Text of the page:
The Unsung Heroes campaign – Something positive to come from the pandemic
By: Philippa Harrington, On: 22 February 2021
There’s no doubt about it: 2020 was one of the worst years in recent times, and the coronavirus pandemic has hung over the last few months like a dark cloud. But there were some real positives to come out of the year, such as the “Clap for Carers” movement designed to encourage Brits out on the doorsteps on Thursday evenings to show their support for those on the frontline.
And another heart-warming example of this was the arrival of the Unsung Heroes Campaign, an awareness-raising scheme aimed at bringing the stories of coronavirus carers to life. This campaign is no longer live, but its legacy lives on even as we proceed into 2021. Our blog will share some more information about this important campaign and will look more closely at what the campaign is up to now.
Roots of the campaign
This important campaign was set up in the West Midlands back in May 2020 just a few months into the pandemic. As is so often the case with third sector schemes like this, there’s a hardworking charity behind the campaign: Forward Carers, which ran the campaign, in a carer support service. The Unsung Heroes campaign aimed to boost public knowledge and awareness of the importance of family carers across England’s second city, Birmingham. It compiled and featured stories from a variety of carers in the area and took steps to distribute these stories across the region and the wider country.
The campaign took an upbeat approach and promoted the role of such carers in a positive manner. It was supported financially by The Big Lottery Fund, and received positive press attention. But it also had a serious side: it employed two researchers from the Social Effectiveness Research Centre at Birmingham’s Centre for Voluntary Action, who studied the effects of the campaign on awareness levels.
What did the campaign find?
The researchers, Dr Anna Hraboweckyj and Dr Leon Quinn, analysed swathes of data from across the high profile campaign and discovered some heartening results. Three-quarters of carers reported that the Unsung Heroes campaign had had a direct positive effect on their own level of awareness around how much support was available. And almost two-thirds of carers remarked that awareness levels of what carers do among the general public, and especially organisations, had gone up thanks to the campaign.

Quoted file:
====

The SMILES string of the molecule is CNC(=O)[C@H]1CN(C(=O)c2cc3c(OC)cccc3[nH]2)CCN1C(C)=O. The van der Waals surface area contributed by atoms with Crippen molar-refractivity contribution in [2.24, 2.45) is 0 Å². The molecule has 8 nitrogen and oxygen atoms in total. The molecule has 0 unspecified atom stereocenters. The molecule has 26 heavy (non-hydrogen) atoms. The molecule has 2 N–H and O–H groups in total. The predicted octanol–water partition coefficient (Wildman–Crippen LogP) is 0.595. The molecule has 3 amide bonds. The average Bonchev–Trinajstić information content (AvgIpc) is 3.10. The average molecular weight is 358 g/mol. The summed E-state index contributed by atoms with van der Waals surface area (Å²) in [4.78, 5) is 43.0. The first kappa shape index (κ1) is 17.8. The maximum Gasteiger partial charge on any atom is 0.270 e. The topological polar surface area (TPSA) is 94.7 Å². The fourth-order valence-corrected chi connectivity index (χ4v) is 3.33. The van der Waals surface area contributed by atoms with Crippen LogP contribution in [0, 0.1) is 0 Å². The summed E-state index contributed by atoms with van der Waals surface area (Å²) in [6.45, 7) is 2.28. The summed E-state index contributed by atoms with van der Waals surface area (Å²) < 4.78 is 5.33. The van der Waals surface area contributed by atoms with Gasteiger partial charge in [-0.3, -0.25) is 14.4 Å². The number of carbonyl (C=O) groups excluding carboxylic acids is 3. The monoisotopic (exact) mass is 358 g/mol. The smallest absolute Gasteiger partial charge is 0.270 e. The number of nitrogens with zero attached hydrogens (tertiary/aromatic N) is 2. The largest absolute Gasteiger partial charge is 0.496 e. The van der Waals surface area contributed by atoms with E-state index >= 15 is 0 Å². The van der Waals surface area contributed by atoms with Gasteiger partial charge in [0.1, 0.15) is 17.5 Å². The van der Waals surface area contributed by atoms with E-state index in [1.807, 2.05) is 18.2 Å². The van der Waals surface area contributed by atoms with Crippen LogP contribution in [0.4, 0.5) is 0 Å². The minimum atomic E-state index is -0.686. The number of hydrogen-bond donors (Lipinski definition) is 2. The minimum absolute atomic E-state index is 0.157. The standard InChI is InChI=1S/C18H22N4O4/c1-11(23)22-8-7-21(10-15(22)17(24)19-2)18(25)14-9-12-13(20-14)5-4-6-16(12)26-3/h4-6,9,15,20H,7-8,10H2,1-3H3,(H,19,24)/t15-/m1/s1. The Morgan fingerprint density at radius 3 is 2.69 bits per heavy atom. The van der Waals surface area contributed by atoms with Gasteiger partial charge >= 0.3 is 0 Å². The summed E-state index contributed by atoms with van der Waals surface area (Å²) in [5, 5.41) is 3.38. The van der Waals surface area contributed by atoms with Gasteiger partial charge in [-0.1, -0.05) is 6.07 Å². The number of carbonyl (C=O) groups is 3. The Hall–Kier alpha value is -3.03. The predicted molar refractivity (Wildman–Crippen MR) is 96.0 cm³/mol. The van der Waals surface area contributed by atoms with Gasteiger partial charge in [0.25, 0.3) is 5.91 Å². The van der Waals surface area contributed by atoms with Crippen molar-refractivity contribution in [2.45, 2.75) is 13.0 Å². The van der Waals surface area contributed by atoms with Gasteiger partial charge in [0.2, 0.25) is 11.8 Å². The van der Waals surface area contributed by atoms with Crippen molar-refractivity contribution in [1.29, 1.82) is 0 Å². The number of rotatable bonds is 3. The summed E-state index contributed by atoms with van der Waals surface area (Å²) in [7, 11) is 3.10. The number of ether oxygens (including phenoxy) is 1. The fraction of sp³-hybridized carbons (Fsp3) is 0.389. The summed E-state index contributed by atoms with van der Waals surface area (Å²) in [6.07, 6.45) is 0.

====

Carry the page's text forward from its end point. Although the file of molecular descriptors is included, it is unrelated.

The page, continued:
The Unsung Heroes campaign was brought to a close just a month after it started in June of last year, and it’s now no longer possible to participate in the original campaign. But its legacy lives on in a number of ways. After the campaign ended, Forward Carers launched “Carer Friendly Brum” – a campaign designed to build on the success of the original and promote the stories of carers in the area.
The new campaign specifically aims to help institutions get more knowledgeable about what carers do. The breadth of organisations it intends to target is large and varies from health care trusts responsible for providing NHS services to local businesses. It also has a strong pragmatic element, too, and is designed to empower these organisations to do something specific and tangible to improve the life of a carer they come across.
And with England now in a third lockdown, it’s worth remembering that the aims and values of the campaign can still be spread on a community level. Carers are encouraged to share their stories where they can, and they can take to social media to do so by using the hashtag #UnsungHeroes. The idea here is that other carers can take solace in the fact that the challenges they might be facing are shared with others rather than individualised, and that support networks exist.
As well as being a specific campaign led by Forward Carers, the idea of celebrating carers as “Unsung Heroes” was taken up by other organisations as well in a spirit of sharing and celebration. A documentary on Channel 4 entitled “Britain’s Unsung Heroes” was broadcast in May, and although this looked at a wider range of “people helping people” than just carers, it received positive attention. Banking giant TSB, for example, proudly sponsored the programme. Politicians also got involved. Rob Roberts, the Member of Parliament for Delyn in North Wales, also ran an “Unsung Heroes” campaign of his own to thank carers and others who had “gone over and above” in the local area he represents.
For information on what to consider when employing a carer, as well as links to useful resources, visit our help page for those employing carers.